Last week we headed way out west to Horseshoe Springs Wildlife Management Area in order to keep social distance during our Spring Break. Horseshoe Springs is a small area that is great for walking a short trail, fishing, wading in the water, and learning a little history.
Horseshoe Springs is actually shaped like a horseshoe. The trail walks along the edge of the springs, and we wandered around in the open space admiring the beautiful blue water. The water stays warm, but not super hot like a hot springs. The average temperature is 70, and we read that in the winter it was down near 60. Our boys didn’t mind putting their feet in and wading for a bit.
The trail is only about 1/3 of a mile. We didn’t see much wildlife, but we did see some small fish in the water. The water is very clear and shallow in most areas, but there are some deep sections, so be careful if you allow your children to get in.
Horseshoe Springs was a stop for the Donner Party and other travelers along the Hastings Cutoff on the California Trail. There are some historical signs talking about those who traveled there, and a few small markers with quotes showing where the trail would have been. We loved learning more about Utah’s history.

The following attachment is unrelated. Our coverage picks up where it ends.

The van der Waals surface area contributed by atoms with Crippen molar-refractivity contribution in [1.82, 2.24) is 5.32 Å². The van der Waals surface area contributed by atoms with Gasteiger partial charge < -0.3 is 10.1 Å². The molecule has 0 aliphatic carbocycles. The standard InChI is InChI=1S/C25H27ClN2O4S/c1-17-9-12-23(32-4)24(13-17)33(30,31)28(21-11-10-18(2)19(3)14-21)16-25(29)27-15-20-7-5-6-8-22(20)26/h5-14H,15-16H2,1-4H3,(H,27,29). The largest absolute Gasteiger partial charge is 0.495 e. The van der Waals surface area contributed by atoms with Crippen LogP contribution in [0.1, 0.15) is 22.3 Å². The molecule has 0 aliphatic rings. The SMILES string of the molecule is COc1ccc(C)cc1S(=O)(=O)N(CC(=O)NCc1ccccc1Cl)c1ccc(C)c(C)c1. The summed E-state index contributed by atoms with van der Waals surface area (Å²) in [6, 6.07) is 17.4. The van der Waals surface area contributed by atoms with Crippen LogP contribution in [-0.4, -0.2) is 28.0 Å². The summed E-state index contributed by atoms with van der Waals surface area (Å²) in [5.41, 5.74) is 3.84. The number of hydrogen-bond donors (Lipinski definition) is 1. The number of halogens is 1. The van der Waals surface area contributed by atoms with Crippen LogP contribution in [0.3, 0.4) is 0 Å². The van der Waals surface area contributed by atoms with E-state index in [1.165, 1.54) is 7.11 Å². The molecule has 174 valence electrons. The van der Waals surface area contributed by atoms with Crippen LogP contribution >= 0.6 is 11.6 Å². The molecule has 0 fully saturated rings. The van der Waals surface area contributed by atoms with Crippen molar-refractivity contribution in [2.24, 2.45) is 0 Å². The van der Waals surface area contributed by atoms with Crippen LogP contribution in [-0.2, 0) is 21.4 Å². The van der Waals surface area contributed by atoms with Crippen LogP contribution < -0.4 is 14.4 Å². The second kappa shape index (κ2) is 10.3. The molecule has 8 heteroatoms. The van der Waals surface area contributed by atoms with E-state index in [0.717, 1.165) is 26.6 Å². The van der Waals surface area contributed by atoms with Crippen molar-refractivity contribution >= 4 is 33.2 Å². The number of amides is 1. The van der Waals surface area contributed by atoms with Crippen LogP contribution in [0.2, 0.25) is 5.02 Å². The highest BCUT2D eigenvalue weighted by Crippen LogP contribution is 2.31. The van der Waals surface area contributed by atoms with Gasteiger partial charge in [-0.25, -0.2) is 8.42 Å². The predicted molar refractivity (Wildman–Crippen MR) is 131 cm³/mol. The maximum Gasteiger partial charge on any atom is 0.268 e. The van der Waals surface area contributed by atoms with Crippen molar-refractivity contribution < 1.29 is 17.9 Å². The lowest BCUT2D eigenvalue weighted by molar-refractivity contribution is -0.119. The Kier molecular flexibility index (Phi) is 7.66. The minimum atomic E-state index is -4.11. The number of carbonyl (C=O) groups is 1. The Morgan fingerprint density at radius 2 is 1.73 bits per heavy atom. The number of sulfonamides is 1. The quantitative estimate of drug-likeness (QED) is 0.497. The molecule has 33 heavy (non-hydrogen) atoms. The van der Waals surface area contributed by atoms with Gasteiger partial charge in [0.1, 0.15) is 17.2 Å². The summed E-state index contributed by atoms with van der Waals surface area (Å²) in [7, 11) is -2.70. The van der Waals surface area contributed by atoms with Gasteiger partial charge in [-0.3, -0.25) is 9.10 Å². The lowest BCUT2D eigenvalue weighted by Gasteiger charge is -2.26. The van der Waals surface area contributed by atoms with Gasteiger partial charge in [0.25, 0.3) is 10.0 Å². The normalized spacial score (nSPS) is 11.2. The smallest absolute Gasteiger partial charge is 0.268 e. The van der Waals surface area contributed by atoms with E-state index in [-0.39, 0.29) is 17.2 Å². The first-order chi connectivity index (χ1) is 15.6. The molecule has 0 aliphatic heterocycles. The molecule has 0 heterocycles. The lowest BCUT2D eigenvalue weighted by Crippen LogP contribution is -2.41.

We paired this adventure with a few other stops to make it worth the drive from Utah County out to Tooele County. Here are a few other adventures in the area worth stopping by:
- Utah Firefighters Museum (only open F and Sat)
- Dark Trail in Settlement Canyon
- Dairy Delight (get the Buffalo fries)
- Benson Grist Mill (May-October)
- Ophir Historical Site (Saturdays in summer only)
- Tooele Pioneer Museum (summers only)
- Daughters of the Utah Pioneer Museum (summers only)
- Tooele Valley Railroad Museum (summers only)
For more info about Horseshoe Springs Wildlife Management area, visit the BLM website. The directions are very simple. Take 1-80 west to exit 77. Head south for about 10 miles until you see a sign for Horseshoe Springs. Turn right onto Horseshoe Springs Road and park in the small dirt parking area.